Many recipes use whole eggs but I find that using just the yolks produces a smoother texture and a brighter colour. When separating the eggs it is important to remove as much of the white as possible so that it does not leave white specks in the curd.
In addition, the zest should be extremely fine, unable to be detected. For this, you will need a very sharp, fine grater and ensure that you only grate the surface of the lemon and not go deeper to the white pith.
This pretty much goes without saying; you must use fresh lemon juice, not bottled juice.
Some delicious ways to enjoy Lemon Curd are:
- Drizzle over our creamy Vanilla Ice Cream;
- Individual Lemon Curd Meringues;
- Blueberry Lemon Curd Tart by Sweet Caramel Sunday;
- After a Vegan option? Try this Lemon Tart by A Baking Journey.
What to do with the leftover egg whites:
Alternatively, freeze the whites for future use. Add the whites to containers suitable for the freezer. Seal the container tightly and label with the date, the number of egg whites and then freeze. Or, freeze individual egg whites in an ice cube tray. When frozen, transfer the whites to a container or zip-lock bag.
There is something very special about homemade Lemon Curd. This recipe will take less than 40 minutes of your time and uses just 4 ingredients. It is extremely simple to make and tastes so delicious!
Luscious, thick and bright, sunny yellow, it is bursting with fresh, tangy, lemon flavour. The most difficult part of this recipe is waiting for it to cool! And in case you don’t eat it all at once, little pots of Lemon Curd make lovely gifts.
Enjoy, and do let me know in the comments below when you give this recipe a try!
I have adapted this recipe from one of my favourite recipe books:
Stephanie Alexander’s “The Cook’s Companion”.
Classic Lemon Curd
- 8 egg yolks
- 1 1/2 cups superfine/caster sugar See Note 1
- 1/2 cup unsalted butter
- 4 tsp finely grated lemon zest, loosely packed See Note 4
- 200 ml strained lemon juice 3/4 cup + 1 tbsp
- 4 large unwaxed lemons See Note 5
- Add the egg yolks and sugar to a medium-size bowl (See Note 2).
- Whisk the egg yolks and sugar together until well combined.
- Tip the whisked yolks and sugar into a heavy-based, non-reactive saucepan – See Note 3. Add the butter, lemon zest and juice to the pan.
- Place the saucepan over medium heat and, using a whisk, stir constantly until the mixture just comes to simmering point. As soon as the bubbles appear, remove the saucepan from the heat. Stir for a minute or so. The curd will thicken as it cools. Stir occasionally as the curd cools to prevent a skin forming.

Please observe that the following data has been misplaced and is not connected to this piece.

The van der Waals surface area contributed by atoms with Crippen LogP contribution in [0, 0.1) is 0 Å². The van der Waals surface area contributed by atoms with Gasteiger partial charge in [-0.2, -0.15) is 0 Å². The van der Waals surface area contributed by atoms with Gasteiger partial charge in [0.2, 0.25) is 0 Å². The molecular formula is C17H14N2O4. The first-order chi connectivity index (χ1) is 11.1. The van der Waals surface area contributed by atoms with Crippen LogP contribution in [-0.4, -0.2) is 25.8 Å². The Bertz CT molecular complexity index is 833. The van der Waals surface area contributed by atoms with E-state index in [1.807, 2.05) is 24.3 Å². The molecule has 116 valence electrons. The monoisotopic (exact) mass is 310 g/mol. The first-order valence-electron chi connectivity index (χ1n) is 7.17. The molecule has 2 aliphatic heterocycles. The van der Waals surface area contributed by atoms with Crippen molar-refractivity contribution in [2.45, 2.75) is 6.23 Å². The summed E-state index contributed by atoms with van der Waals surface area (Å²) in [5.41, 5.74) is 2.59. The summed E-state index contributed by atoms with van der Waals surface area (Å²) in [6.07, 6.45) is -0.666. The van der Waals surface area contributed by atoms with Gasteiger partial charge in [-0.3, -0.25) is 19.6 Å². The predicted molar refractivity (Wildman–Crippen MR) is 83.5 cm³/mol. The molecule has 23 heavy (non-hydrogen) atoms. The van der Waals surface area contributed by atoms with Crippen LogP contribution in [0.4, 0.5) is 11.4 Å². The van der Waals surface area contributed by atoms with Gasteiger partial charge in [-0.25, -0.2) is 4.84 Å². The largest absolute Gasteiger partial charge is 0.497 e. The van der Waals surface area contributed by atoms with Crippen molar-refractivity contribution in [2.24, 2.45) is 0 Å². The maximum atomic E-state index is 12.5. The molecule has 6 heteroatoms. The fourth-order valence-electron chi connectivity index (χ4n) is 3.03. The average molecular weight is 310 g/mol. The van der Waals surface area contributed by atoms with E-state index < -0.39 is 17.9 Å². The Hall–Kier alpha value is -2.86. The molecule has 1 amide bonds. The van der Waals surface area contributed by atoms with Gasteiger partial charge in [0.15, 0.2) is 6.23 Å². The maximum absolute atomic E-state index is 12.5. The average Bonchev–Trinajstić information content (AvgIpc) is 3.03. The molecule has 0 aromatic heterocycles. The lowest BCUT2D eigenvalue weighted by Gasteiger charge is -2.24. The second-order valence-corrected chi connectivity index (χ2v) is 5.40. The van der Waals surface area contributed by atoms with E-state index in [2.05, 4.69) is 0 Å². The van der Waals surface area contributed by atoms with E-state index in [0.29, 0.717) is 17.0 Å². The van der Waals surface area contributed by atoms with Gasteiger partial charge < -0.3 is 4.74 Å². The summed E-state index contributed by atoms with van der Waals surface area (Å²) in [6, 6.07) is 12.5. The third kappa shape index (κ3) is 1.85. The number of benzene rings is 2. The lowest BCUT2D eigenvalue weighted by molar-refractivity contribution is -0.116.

- Transfer to sterilised jars (See Note 6) while the curd is still slightly warm. When the curd is cold, add the lids and seal well.The Lemon Curd will keep for 1 – 2 weeks if well sealed and refrigerated.
- If making Lemon Curd using Meyer lemons, I reduce the amount of sugar and use 1 1/3 cups as they are less acidic than other varieties.
- Do not add sugar to yolks and leave to stand. The sugar changes the chemical structure of the eggs and “cooks” the yolk. So, once you add sugar to the yolks, be sure to mix right away for a smooth and creamy result.
- Non-reactive saucepans are those which are ceramic, stainless steel, glass or enamelled cookware. Copper, iron and aluminium pans are reactive. Acidic foods, such as lemons, may take on a metallic taste and discolour if cooked in such pans.
- When removing the zest from lemons, I prefer to use those which are un-waxed. You will most likely find these at grower’s markets or an organic fruit store. Should only waxed lemons be available, place them in a colander and pour over freshly boiled water. Then, scrub them gently under cold running water with a nail brush.
- The number of lemons may vary, depending on how much juice they contain.
- Choose small glass jars with an airtight lid. Wash the jars and lids either in the dishwasher or with hot soapy water and rinse well. Place the jars into an oven which has been preheated to 130 Degrees C/270 Degrees F. Place the jars into the oven for at least 20 minutes. Remove the jars and leave to cool a little before adding the curd. The jars and curd should both be slightly warm.
- The Nutritional Information is based on one whole jar.